Shaverina is Paducah Bank's Inspiration Award Winner


Anastasia Shaverina came to Marshall County from St. Petersburg, Russia, when she was in eighth grade and quickly made a name for herself as a student at Marshall County High School.

She is this year’s Inspiration Award winner.

The Inspiration Award is given to a deserving student who was named as a Paducah Bank Teen of the Week during the school year. The award includes a $1,000 scholarship.

“The winner of the Inspiration Award must be a truly special person, and Anastasia certainly has unique qualities that I have seldom seen,” said Joe Framptom, chairman and CEO of Paducah Bank and Trust, the sponsor of the award and the weekly honor series featured in The Sun. “Along with her family, she migrated to the United States from Russia a short five years ago and, at the time, spoke little English.

“They settled in Marshall County — certainly a strange and very different environment — where she immersed herself and excelled. She has achieved a weighted grade-point average of 4.20.”

 Paducah Bank Teen of Year and Inspiration AwardPaducah Bank Teen of Year and Inspiration AwardPaducah Bank Teen of Year and Inspiration Award Video

Shaverina, the daughter of Anatoliy Shaverin and Anna Shaverina of Benton, enjoyed her time in high school.

“I enjoy learning new things,” she said. “In Russia, you don’t get to choose which classes you take, but in America, you actually do, and there are many different opportunities for you to do the things you like.”

Shaverina said she enjoys social studies and math the most. Her participation in the Kentucky Junior Historical Society and success in its competitions are a testament to that.

Her National History Day exhibit took first place in state in her sophomore year, and her group exhibit took second in her junior year. Both finishes earned her trips to national competitions.

“Anastasia has participated in numerous activities during her high school career, yet has also had time to hold a restaurant job (at Majestic Pizza and Steakhouse in Draffenville) and travel,” Framptom said. “I am pleased that she found a hero in Alexander Hamilton and intends to follow the American Dream through hard work and a commitment to change.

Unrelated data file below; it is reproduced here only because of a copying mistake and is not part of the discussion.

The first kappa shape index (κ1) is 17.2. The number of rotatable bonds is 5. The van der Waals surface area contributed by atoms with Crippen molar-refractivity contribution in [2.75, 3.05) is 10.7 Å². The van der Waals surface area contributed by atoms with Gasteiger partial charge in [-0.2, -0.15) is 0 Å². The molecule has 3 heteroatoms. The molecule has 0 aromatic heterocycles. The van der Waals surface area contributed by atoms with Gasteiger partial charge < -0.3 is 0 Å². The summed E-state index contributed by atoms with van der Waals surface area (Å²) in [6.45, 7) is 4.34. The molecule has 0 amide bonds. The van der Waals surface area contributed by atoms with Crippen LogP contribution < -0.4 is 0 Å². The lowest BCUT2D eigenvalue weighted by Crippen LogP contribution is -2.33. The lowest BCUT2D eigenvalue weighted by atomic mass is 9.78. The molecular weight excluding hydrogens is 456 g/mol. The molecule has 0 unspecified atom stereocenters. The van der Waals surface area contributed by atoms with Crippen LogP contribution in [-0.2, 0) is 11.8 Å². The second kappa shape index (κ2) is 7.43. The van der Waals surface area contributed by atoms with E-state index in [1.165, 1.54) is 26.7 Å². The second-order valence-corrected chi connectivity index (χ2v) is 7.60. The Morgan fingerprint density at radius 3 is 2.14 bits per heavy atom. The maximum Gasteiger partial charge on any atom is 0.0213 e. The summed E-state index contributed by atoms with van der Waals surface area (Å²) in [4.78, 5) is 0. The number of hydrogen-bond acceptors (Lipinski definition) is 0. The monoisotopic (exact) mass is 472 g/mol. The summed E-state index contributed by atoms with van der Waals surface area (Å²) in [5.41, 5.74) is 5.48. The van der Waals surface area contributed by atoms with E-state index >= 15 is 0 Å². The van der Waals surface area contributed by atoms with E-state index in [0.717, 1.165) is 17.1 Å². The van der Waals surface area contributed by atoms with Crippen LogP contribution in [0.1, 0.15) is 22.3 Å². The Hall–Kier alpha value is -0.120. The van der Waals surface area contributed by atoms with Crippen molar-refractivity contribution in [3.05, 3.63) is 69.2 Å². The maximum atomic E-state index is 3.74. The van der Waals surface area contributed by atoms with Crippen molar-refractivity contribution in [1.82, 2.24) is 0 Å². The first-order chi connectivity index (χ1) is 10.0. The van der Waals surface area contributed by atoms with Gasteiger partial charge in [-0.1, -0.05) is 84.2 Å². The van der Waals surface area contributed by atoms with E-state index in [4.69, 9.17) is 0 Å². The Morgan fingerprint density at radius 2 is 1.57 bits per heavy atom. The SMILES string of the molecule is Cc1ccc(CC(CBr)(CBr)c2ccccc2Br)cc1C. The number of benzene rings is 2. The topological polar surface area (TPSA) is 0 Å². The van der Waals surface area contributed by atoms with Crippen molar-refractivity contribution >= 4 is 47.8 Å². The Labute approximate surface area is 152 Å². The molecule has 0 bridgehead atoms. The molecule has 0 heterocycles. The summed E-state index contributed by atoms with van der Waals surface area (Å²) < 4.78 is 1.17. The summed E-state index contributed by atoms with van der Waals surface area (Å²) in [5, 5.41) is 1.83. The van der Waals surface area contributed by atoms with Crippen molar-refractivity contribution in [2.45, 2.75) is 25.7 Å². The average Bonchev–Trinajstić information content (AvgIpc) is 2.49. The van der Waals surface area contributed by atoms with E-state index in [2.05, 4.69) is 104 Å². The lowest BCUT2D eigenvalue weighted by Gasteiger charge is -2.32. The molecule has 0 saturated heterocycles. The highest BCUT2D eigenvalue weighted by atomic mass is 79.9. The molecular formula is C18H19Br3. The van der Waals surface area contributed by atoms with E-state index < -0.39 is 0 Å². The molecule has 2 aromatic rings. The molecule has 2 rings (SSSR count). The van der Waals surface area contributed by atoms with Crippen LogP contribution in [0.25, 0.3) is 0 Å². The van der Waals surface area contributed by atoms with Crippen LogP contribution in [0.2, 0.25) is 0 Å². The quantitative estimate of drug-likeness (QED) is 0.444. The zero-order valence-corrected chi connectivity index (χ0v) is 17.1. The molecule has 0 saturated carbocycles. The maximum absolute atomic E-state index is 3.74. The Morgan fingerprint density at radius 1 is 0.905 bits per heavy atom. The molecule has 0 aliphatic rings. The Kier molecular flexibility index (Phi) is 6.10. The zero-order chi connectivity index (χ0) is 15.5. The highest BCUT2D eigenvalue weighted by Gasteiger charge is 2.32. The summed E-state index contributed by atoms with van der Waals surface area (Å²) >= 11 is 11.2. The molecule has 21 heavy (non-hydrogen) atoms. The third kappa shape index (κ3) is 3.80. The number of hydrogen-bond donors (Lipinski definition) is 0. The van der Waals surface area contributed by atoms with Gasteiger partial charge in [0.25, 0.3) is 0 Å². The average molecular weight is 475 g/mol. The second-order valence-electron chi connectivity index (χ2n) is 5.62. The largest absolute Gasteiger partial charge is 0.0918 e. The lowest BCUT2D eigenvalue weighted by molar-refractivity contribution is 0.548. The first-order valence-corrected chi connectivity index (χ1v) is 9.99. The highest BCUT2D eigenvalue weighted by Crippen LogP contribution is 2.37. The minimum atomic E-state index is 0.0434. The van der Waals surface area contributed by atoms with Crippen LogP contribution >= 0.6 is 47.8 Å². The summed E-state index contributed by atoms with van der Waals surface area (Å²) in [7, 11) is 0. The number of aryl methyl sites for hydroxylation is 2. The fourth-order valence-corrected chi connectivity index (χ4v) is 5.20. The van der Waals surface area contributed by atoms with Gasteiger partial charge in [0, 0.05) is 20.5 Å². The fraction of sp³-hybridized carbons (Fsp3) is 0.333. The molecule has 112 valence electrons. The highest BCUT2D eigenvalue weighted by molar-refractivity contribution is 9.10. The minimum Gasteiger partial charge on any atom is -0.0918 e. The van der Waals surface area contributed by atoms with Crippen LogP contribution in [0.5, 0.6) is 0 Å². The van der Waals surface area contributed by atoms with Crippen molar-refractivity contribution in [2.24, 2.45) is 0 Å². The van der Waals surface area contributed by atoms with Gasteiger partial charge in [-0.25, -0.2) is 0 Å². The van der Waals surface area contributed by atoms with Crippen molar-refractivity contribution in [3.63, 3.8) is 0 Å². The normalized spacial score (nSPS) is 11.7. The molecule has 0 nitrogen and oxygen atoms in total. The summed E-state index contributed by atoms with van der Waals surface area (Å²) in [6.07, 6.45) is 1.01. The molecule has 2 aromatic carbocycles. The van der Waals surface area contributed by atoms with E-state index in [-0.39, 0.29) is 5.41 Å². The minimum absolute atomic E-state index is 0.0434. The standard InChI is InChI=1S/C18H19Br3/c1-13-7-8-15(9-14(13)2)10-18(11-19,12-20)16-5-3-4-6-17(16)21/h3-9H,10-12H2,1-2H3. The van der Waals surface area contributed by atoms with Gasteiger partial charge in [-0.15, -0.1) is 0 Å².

She has been inspired and has inspired others. I am confident she will use her $1,000 scholarship wisely as she continues her education.”

Shaverina said she would like to attend the University of Kentucky and study engineering.

She understands that this school year did not end as it typically does, but has worked through it in anticipation of graduation and starting her collegiate life.

“While we are staying at home, we have a lot of homework,” she said. “I have two college classes which are a little crazy, but I am almost done with them.

“I wish we could go back for one day to just see each other and know that that’s actually going to be the last day of school. On March 11, none of us knew it was going to be our last day of school. I remember leaving and talking to my friends, ‘Oh, I’ll see you Tuesday,’ but we never came back.”

While academics comes easily to Shaverina, she said one challenge in her high school life was improving her English. Another challenge was adjusting to small-town life in Benton after coming from a European city of 5 million people.

“I love Marshall County,” she said. “It’s an amazing place, and I would love my kids to grow up here. But, at the same time, I used to be able to go see a play or a musical or a ballet every two weeks. Here, you have to go to Nashville or Lexington to do some of that stuff.”

However, she credits her travels and experiences as a positive influence on her education.

“I think the more places you visit, the more people you meet,” she said. “You start looking differently at situations.

“Marshall County was so welcoming to me. When I came here, I was 13 years old and didn’t speak much English. It was so amazing to see how people would reach out to you and try to help you.”